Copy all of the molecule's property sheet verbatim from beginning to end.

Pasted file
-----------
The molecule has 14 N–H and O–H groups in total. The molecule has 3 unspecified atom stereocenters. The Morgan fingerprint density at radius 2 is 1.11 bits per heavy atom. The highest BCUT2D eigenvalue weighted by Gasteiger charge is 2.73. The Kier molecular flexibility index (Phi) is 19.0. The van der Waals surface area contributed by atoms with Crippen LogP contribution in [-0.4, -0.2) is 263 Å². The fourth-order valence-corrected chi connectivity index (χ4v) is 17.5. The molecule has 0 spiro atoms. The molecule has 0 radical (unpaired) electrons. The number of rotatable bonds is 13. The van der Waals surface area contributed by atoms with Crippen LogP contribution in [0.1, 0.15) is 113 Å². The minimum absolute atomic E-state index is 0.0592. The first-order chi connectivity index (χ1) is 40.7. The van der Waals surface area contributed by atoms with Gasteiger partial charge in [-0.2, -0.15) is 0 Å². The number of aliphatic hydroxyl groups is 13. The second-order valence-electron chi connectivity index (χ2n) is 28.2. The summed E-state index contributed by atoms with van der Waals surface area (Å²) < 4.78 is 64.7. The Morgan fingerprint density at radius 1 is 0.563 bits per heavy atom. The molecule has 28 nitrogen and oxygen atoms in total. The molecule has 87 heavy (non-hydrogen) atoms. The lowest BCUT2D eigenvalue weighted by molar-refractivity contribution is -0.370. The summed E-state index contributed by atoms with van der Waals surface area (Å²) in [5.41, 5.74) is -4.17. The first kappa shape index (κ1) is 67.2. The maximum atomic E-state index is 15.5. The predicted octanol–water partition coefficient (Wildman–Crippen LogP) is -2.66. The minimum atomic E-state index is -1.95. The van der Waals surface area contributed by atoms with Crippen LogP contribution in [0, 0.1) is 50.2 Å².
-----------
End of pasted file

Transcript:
The molecule has 14 N–H and O–H groups in total. The molecule has 3 unspecified atom stereocenters. The Morgan fingerprint density at radius 2 is 1.11 bits per heavy atom. The highest BCUT2D eigenvalue weighted by Gasteiger charge is 2.73. The Kier molecular flexibility index (Phi) is 19.0. The van der Waals surface area contributed by atoms with Crippen LogP contribution in [-0.4, -0.2) is 263 Å². The fourth-order valence-corrected chi connectivity index (χ4v) is 17.5. The molecule has 0 spiro atoms. The molecule has 0 radical (unpaired) electrons. The number of rotatable bonds is 13. The van der Waals surface area contributed by atoms with Crippen LogP contribution in [0.1, 0.15) is 113 Å². The minimum absolute atomic E-state index is 0.0592. The first-order chi connectivity index (χ1) is 40.7. The van der Waals surface area contributed by atoms with Gasteiger partial charge in [-0.2, -0.15) is 0 Å². The number of aliphatic hydroxyl groups is 13. The second-order valence-electron chi connectivity index (χ2n) is 28.2. The summed E-state index contributed by atoms with van der Waals surface area (Å²) < 4.78 is 64.7. The Morgan fingerprint density at radius 1 is 0.563 bits per heavy atom. The molecule has 28 nitrogen and oxygen atoms in total. The molecule has 87 heavy (non-hydrogen) atoms. The lowest BCUT2D eigenvalue weighted by molar-refractivity contribution is -0.370. The summed E-state index contributed by atoms with van der Waals surface area (Å²) in [5.41, 5.74) is -4.17. The first kappa shape index (κ1) is 67.2. The maximum atomic E-state index is 15.5. The predicted octanol–water partition coefficient (Wildman–Crippen LogP) is -2.66. The minimum atomic E-state index is -1.95. The van der Waals surface area contributed by atoms with Crippen LogP contribution in [0, 0.1) is 50.2 Å².